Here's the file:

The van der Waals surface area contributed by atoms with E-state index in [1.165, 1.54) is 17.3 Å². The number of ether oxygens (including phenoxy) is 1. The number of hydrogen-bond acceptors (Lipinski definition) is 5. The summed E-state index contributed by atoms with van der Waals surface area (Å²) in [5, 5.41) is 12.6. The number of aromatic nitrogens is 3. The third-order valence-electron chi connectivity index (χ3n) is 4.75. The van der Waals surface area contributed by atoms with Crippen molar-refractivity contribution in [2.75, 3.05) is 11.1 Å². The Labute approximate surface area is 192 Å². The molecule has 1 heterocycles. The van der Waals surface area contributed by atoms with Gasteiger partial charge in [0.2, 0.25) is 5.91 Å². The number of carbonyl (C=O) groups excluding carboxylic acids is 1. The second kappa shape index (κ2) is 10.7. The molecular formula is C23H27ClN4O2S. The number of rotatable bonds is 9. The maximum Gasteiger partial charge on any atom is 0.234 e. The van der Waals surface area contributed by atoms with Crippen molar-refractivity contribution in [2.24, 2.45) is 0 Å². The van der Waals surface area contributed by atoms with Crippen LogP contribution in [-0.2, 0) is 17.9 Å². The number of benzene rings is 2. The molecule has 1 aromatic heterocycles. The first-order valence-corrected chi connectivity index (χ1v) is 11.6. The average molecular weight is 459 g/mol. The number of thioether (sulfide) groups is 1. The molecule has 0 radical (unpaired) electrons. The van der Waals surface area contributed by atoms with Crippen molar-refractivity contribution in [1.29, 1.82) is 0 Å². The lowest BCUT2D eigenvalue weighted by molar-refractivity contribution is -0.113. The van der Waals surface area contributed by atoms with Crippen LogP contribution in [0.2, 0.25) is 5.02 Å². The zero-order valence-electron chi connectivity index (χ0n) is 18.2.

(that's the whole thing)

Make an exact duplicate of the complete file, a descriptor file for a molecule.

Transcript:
The van der Waals surface area contributed by atoms with E-state index in [1.165, 1.54) is 17.3 Å². The number of ether oxygens (including phenoxy) is 1. The number of hydrogen-bond acceptors (Lipinski definition) is 5. The summed E-state index contributed by atoms with van der Waals surface area (Å²) in [5, 5.41) is 12.6. The number of aromatic nitrogens is 3. The third-order valence-electron chi connectivity index (χ3n) is 4.75. The van der Waals surface area contributed by atoms with Crippen molar-refractivity contribution in [2.75, 3.05) is 11.1 Å². The Labute approximate surface area is 192 Å². The molecule has 1 heterocycles. The van der Waals surface area contributed by atoms with Gasteiger partial charge in [0.2, 0.25) is 5.91 Å². The number of carbonyl (C=O) groups excluding carboxylic acids is 1. The second kappa shape index (κ2) is 10.7. The molecular formula is C23H27ClN4O2S. The number of rotatable bonds is 9. The maximum Gasteiger partial charge on any atom is 0.234 e. The van der Waals surface area contributed by atoms with Crippen molar-refractivity contribution in [2.24, 2.45) is 0 Å². The van der Waals surface area contributed by atoms with Crippen LogP contribution in [-0.2, 0) is 17.9 Å². The number of benzene rings is 2. The molecule has 1 aromatic heterocycles. The first-order valence-corrected chi connectivity index (χ1v) is 11.6. The average molecular weight is 459 g/mol. The number of thioether (sulfide) groups is 1. The molecule has 0 radical (unpaired) electrons. The van der Waals surface area contributed by atoms with Crippen molar-refractivity contribution in [1.29, 1.82) is 0 Å². The lowest BCUT2D eigenvalue weighted by molar-refractivity contribution is -0.113. The van der Waals surface area contributed by atoms with Crippen LogP contribution in [0.2, 0.25) is 5.02 Å². The zero-order valence-electron chi connectivity index (χ0n) is 18.2.